Cybersecurity in the Time of Pandemic: How Does V4 Fare?

  • Eliška Pohnerová
  • 19.4.2021 18:26

The year 2020 will enter the world chronicles not only as the year of a pandemic but also cyber threats. The increase in cyberattacks during 2020 is a well-known fact, needless reminder. This is also true for the V4 region. How did V4 fare in 2020? Here's just a hint: The V4 has more to tell than you have thought.

In 2020, the world experienced a several-fold increase in cyberattacks compared to the previous year. The Visegrad countries (Czech Republic, Hungary, Poland, and Slovakia) were not spared of the rising trend. Each of the mentioned countries suffered during the pandemic its share of attacks. However, while Russia, a synonym of cyber insecurity, became the most attacked country in the East-European area (7% of users attacked), the V4 region made out quite well. Out of the V4 partners, the Czech Republic ended up with the lowest ratio (0.79% users attacked) and Poland the highest (1.68%).

None of those statistics is anyhow alarming, especially when assessed from the optic of vulnerability, which is a combination of countries' economies, technological structures, total crime, time spent on the internet, etc. The variables that make up the vulnerability index are quite obviously the reason why western countries tend to be, in general, more vulnerable while the developing ones are close to zero. The Czech Republic is the most vulnerable from the CEE region (0.47 on the 0-1 scale where 0 means no chance to be attacked) according to Cyber Risk Index issued by NordVPN and Statista.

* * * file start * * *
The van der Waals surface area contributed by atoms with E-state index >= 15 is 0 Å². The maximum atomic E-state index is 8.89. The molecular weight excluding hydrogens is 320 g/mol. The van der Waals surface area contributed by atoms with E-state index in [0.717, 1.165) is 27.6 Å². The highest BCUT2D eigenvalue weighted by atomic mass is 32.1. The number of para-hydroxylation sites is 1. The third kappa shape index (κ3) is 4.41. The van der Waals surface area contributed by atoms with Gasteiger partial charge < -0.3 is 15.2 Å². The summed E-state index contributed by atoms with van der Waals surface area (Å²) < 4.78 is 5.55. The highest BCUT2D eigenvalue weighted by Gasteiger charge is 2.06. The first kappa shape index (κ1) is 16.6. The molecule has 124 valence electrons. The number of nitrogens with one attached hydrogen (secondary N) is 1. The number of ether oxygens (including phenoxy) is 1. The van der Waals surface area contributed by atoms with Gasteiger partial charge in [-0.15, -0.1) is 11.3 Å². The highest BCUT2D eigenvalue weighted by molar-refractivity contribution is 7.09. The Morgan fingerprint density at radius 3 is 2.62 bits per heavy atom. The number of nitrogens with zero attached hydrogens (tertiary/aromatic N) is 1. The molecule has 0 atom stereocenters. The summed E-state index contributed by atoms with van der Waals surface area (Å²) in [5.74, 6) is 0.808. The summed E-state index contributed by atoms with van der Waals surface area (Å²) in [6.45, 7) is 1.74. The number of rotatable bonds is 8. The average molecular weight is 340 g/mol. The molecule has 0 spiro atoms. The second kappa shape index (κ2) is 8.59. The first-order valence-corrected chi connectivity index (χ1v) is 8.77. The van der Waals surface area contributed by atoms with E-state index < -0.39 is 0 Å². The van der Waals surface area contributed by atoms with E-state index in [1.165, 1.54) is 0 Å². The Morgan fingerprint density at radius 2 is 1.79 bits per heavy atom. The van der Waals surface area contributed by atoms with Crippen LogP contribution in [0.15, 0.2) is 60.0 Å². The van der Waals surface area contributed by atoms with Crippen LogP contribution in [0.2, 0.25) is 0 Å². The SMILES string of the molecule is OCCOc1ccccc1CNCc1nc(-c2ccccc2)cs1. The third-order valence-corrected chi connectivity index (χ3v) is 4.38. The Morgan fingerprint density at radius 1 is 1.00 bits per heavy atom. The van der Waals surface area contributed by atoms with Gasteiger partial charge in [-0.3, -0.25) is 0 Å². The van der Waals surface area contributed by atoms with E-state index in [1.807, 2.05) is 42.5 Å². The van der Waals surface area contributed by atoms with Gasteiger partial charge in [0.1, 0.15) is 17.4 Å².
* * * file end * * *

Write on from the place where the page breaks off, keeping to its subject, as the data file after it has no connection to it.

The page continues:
Targeting Healthcare Sector and Private Sector

Although the V4 countries are doing very well from a statistical point of view, the specific cases from last year are questioning the cybersecurity in V4.

The Czech vulnerability happened to be visible during the alarming cyberattack attempts in several Czech hospitals from spring 2020. Hungary (vulnerability rate 0.44), too, suffered an attack on the healthcare sector, specifically the vaccination registration website and government’s information page related to the pandemic. This quite recent episode from February 2021 falls within the increase in attacks on healthcare and medical institutions from the end of 2020 and the beginning of 2021. In this period, Central Europe has seen a deterioration of 145%, which was the worst balance worldwide. However, as V4 countries do not produce Covid19 vaccination, which indicates the attacks are motivated by ransom rather than espionage.

The reasoning behind such attacks thus revolves around financial profit, sabotage, and competitive struggle. For this purpose, different types of malware are operated, most often ransomware and phishing. In August 2020, ACRONIS, operating in 150 countries, detected 611 malware threats per 1,000 users in the Czech Republic and 453 in Poland (vulnerability rate 0.37). This score ranks the aforementioned countries ninth and fifteenth place in the ranking of the most threatened countries by malware.

Defined as the world’s most dangerous malware, Emotet was one of the threats troubling the V4 countries. In both the Czech Republic and Poland, Emotet occupied the first rank in cyberattacks on enterprises. After the January 2021 global action disrupting its network, Trickbot is now expected to take its place.

Cybercrime is a growing business. It is estimated that in 2020, the practice contributed globally to $945 billion in economic losses, twice as much as in 2018. The aforementioned attack on the Czech hospital in Brno from April 2020 is said to cause at least a $500 thousand in loss. Private companies are also at risk. After the February 2021 cyberattack on Poland’s CD Projekt, its shares fell by half compared to last year.

 

Cybersecurity in V4: Neglected and Underestimated

The cybersecurity expertise in V4 face several shortcomings which might negatively affect the users’ security. One of the biggest problems is the lack of professionals. According to both Polish and Czech experts, their countries struggle with filling vacancies in the cybersecurity sector. The availability of education is also to blame. Although all V4 countries offer at least one graduate program in Cybersecurity, Hungary lacks the undergraduate level of this expertise and Poland and Slovakia the post-graduate ones.